Bangor ME Police Dept - [Officer Kyle Pelkey]  spoke to a nice lady on lower Essex Street this past Friday night when her cat, Lily, arrived home with a blow dart in her hind quarter (Pelkey explained it differently but I have to answer for everything I write here). In any event, Lily's owner pulled the dart from the cat and Lily seems to be doing fine. […]
  • What's happening
    The Borowitz Report - President Barack Obama has decided to move his family into a full-service doorman building in Washington, D.C., saying that “it just makes more sense right now.” “It really will work better for us,” Obama said in a press conference Tuesday morning. “In addition to the doorman, there’s a guy at the front desk, and, if anyone comes to see […]
  • Remember that war you thought was over?
    NPR - Afghanistan has signed a pact with the U.S. to allow about 10,000 troops to remain in the country after the end of the year, when most American forces are to be withdrawn.The country's newly inaugurated president, Ashraf Ghani, signed the Bilateral Security Agreement, or BSA, which would leave in place the U.S. troops and a few others from NATO al […]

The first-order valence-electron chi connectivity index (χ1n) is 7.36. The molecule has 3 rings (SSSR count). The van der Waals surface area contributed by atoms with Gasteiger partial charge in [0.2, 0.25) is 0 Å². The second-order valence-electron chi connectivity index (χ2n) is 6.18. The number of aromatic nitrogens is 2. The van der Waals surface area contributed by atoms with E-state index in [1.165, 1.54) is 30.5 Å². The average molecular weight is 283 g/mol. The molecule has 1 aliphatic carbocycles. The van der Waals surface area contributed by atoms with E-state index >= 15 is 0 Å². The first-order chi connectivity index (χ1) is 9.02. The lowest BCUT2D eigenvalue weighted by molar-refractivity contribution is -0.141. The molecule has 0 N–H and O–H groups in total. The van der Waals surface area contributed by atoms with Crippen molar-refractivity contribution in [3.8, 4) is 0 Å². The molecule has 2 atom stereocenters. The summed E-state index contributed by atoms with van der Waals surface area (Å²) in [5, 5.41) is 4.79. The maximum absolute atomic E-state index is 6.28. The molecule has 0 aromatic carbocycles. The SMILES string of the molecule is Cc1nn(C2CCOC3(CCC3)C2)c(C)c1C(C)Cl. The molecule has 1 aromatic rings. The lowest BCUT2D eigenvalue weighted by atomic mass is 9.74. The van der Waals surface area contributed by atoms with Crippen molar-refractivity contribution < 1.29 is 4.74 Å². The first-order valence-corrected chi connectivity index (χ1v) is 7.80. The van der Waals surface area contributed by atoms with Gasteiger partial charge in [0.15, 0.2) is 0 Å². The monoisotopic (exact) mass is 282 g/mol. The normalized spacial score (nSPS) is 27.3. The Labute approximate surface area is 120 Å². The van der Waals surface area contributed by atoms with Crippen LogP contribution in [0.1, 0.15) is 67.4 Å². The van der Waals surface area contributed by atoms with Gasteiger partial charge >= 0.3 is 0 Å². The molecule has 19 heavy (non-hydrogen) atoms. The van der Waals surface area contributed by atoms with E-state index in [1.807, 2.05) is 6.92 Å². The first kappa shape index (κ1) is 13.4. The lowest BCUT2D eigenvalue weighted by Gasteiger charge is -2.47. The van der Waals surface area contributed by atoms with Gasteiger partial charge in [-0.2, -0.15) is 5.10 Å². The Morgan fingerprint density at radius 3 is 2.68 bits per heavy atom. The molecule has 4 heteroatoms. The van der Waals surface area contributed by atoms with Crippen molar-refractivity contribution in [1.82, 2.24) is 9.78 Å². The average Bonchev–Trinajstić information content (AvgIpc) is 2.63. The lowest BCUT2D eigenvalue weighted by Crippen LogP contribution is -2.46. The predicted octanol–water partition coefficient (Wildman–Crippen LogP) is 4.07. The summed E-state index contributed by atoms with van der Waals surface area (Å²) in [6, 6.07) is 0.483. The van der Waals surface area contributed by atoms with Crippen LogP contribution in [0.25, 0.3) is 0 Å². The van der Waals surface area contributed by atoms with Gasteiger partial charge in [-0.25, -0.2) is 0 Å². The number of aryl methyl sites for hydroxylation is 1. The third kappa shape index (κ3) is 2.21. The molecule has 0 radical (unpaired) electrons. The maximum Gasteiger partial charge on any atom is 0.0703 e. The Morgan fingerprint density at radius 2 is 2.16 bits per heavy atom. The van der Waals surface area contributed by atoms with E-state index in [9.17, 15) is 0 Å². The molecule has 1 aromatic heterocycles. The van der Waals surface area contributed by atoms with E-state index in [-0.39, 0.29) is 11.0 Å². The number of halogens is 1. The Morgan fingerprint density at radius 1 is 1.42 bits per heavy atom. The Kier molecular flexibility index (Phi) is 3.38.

• Tip to the Washington Post and other media: No, the Swiss health system is not the same as Obamacare
    Jon Walker, Firedog Lake - Several reporters have compared the Swiss health care system to Obamacare after Switzerland’s recent vote to keep it, including the Washington Post: “Switzerland rejects single-payer, will keep its own version of Obamacare” and Vox: “Switzerland rejects single-payer in landslide, keeps its version of Obamacare.”The similarities bet […]
  • The retirement crisis
    Huffington Post - In a recent working paper, we find that only 44% of workers in the United States have access to a retirement plan at work. Except for workers with defined benefit plans, most middle class U.S. workers will not have adequate retirement income -- 55% of near-retirees will only have Social Security income at age 65. […]
  • Brain bank finds 96% of deceased NFL players with brain disease
    Time -The brains of 96% of deceased NFL players showed signs of a degenerative brain disease, according to a study by the nation’s largest brain bank. The Department of Veterans Affairs’ brain repository in Massachusetts, a collaboration between VA and Boston University’s CTE Center, found that the instance of chronic traumatic encephalopathy, a brain condit […]
  • 92% of those who use it say medical marijuana works